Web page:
Profile: Mike Figgis: Leaving Las Newcastle
Paul Mungo meets the British film director who has taken on the Hollywood system - and beaten it
Sunday 23 November 1997
Not, however, all the time. Figgis is in a rare position of power in the film industry; he can do the work he wants in the way that he wants. Not bad for anyone - let alone an Englishman who started out 30 years ago playing in rhythm and blues bands on Tyneside.
Figgis's latest film has its British premiere tonight in the closing gala slot at the London Film Festival, and goes on general release on Friday. Already One Night Stand has created waves in America for its arresting portrayal of a businessman's adulterous fling. Though it was made for a studio, Figgis did it his way. Coming after Leaving Las Vegas - his devastating and highly acclaimed portrait of one man's descent into alcoholic oblivion - it continues the sort of non-conformist, individual film-making that is rapidly becoming Figgis's trademark.
Figgis made his name as a director in 1990 with Internal Affairs, a slick thriller starring Richard Gere, but his subsequent Hollywood movies were plagued by studio interference and the sort of blanding-down that tends to characterise Hollywood movie-making. "You have a choice," Figgis said when we met recently in Newcastle, where he has been shooting his next film. "You can go and take a shitload of money and make the films they want from the scripts they've approved. Or you can choose to make other sorts of films."
With the low-budget Leaving Las Vegas, Figgis chose to turn his back on the studio system. It was a movie that had "art house" written all over it, except that it swept into the mainstream and received four Academy Award nominations, including two (directing and screenplay) for Figgis himself. The film put him in the top league of British directors - if not as commercially hot as Ridley Scott (director of Alien, Thelma and Louise, and GI Jane, among others) then certainly on a par with Anthony Minghella, director of The English Patient.
Figgis is 47, though he manages to look younger. He is dressed theatrically - perhaps this is his bohemian director uniform, who knows? - in a black suit and an unbuttoned blue shirt with a red and white scarf knotted breezily around his neck. All he lacks is the floppy hat. His first movie, in 1987, was Stormy Monday, a low-budget psychological thriller (which, nonetheless, starred Melanie Griffith and Sting) that attracted little business and some unkind reviews. The film trade magazine Variety, Figgis recalls, "said the film sucks, the director sucks and Mike Figgis should go back to rock and roll". Alexander Walker in the Evening Standard called it a blatant calling-card for Hollywood, presumably because of the presence of Griffith.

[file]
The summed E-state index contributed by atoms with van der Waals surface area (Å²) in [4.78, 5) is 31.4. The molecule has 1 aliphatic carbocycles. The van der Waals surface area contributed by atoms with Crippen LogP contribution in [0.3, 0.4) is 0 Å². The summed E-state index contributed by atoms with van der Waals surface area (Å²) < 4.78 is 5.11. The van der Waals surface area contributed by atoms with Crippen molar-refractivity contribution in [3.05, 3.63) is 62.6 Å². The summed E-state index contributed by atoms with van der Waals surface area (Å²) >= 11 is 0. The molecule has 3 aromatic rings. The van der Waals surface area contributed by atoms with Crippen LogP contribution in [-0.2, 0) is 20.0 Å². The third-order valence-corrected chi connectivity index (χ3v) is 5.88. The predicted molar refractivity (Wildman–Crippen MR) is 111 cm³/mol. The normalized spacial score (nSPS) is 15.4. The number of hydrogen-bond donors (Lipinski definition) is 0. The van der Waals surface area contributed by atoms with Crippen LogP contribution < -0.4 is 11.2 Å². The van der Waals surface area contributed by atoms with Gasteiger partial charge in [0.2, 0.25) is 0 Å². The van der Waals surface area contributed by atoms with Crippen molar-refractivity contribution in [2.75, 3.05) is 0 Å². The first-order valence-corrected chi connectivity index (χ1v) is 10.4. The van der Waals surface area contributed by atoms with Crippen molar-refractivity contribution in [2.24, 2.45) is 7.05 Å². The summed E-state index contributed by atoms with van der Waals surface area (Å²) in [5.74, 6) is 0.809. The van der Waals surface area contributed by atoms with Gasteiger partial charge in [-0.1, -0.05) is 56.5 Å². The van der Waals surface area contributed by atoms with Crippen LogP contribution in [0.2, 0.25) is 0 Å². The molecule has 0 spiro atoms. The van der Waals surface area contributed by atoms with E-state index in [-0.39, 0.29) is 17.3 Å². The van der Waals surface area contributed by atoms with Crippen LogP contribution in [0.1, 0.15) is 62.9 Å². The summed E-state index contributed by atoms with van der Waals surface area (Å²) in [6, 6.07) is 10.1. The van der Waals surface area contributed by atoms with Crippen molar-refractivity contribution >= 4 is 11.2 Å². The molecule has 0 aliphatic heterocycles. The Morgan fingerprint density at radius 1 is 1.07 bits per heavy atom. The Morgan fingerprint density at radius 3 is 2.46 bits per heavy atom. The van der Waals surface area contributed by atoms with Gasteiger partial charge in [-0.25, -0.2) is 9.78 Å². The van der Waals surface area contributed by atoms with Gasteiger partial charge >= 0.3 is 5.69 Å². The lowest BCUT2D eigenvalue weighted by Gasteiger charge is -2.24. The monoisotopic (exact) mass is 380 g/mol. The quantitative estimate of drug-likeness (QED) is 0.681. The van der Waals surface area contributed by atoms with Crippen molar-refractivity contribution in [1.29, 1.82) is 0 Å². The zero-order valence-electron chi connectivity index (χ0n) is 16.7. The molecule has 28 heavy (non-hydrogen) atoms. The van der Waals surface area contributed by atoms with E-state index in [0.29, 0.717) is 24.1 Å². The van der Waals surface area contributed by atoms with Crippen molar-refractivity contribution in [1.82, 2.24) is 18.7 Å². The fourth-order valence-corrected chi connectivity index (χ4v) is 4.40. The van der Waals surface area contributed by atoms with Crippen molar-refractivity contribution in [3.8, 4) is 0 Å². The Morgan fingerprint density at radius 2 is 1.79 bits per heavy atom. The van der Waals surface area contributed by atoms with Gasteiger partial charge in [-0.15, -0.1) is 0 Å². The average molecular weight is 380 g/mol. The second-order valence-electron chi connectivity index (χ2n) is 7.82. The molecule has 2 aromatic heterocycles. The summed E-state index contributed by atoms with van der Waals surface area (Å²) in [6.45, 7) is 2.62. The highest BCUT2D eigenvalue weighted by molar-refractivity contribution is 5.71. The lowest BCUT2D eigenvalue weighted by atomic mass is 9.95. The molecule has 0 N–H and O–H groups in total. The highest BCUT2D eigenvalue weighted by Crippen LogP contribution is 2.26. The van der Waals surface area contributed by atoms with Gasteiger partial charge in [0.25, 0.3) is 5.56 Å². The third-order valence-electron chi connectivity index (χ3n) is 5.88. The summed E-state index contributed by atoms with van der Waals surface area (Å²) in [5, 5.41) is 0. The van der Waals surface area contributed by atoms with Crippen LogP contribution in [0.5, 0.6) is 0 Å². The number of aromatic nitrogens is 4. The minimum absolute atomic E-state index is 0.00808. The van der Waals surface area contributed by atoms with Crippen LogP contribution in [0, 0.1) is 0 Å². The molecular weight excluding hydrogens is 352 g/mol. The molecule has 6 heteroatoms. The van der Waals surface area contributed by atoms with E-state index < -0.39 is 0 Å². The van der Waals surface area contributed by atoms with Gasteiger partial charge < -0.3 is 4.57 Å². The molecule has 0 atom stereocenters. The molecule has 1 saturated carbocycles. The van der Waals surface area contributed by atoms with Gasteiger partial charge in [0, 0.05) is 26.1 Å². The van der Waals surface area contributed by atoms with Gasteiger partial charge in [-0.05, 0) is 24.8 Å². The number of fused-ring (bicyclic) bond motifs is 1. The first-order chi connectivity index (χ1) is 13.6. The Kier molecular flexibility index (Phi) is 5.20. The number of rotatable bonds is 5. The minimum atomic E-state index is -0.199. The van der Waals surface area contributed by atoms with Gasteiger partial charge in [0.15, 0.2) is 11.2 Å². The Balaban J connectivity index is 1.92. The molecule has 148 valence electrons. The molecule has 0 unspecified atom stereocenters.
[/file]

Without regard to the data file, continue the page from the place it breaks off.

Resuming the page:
Whether or not it was a calling-card, Hollywood rang anyway. Figgis established his reputation in the US with Internal Affairs, then followed it up with an idiosyncratic black comedy called Liebenstraum, which sank without trace. Figgis says the film is still his personal favourite, but by then his relationship with Hollywood was already in trouble. His next film was Mr Jones; conceived as a dark love story between a therapist and a manic-depressive, it was brightened up by Hollywood and became a bland love story instead. Figgis disowned it. His 1994 remake of The Browning Version was well received but poorly distributed - perhaps deliberately so.
"It was an incredible learning experience," Figgis says now of his Hollywood tribulations. "Because of it I decided to go back to low-budget filmmaking. I wouldn't have done it if it had been a pleasant experience." The result was Leaving Las Vegas. Made for $3.5m, it charts the disintegration of an alcoholic screenwriter, played by Nicolas Cage, who gives up on Hollywood and moves to Las Vegas to drink himself to death. It's not hard to see a metaphor here, that of Hollywood's habit of eating up talent and spitting it out again.
Figgis has his own take on the studios. They were led up the path of terminal blandness and special effects-led blockbusters, he says, by the advent of corporate management and its adjunct, test marketing. "That really was catastrophic for the film industry," he argues. "It led to a certain sort of film, with a certain sort of ending. You can just smell that influence in mainstream studio filmmaking. They insult their audiences all the time."
Happy endings, he adds categorically, "are crap. You know the idea is to get the audience out of the cinema whistling and happy and not thinking too much about the movie."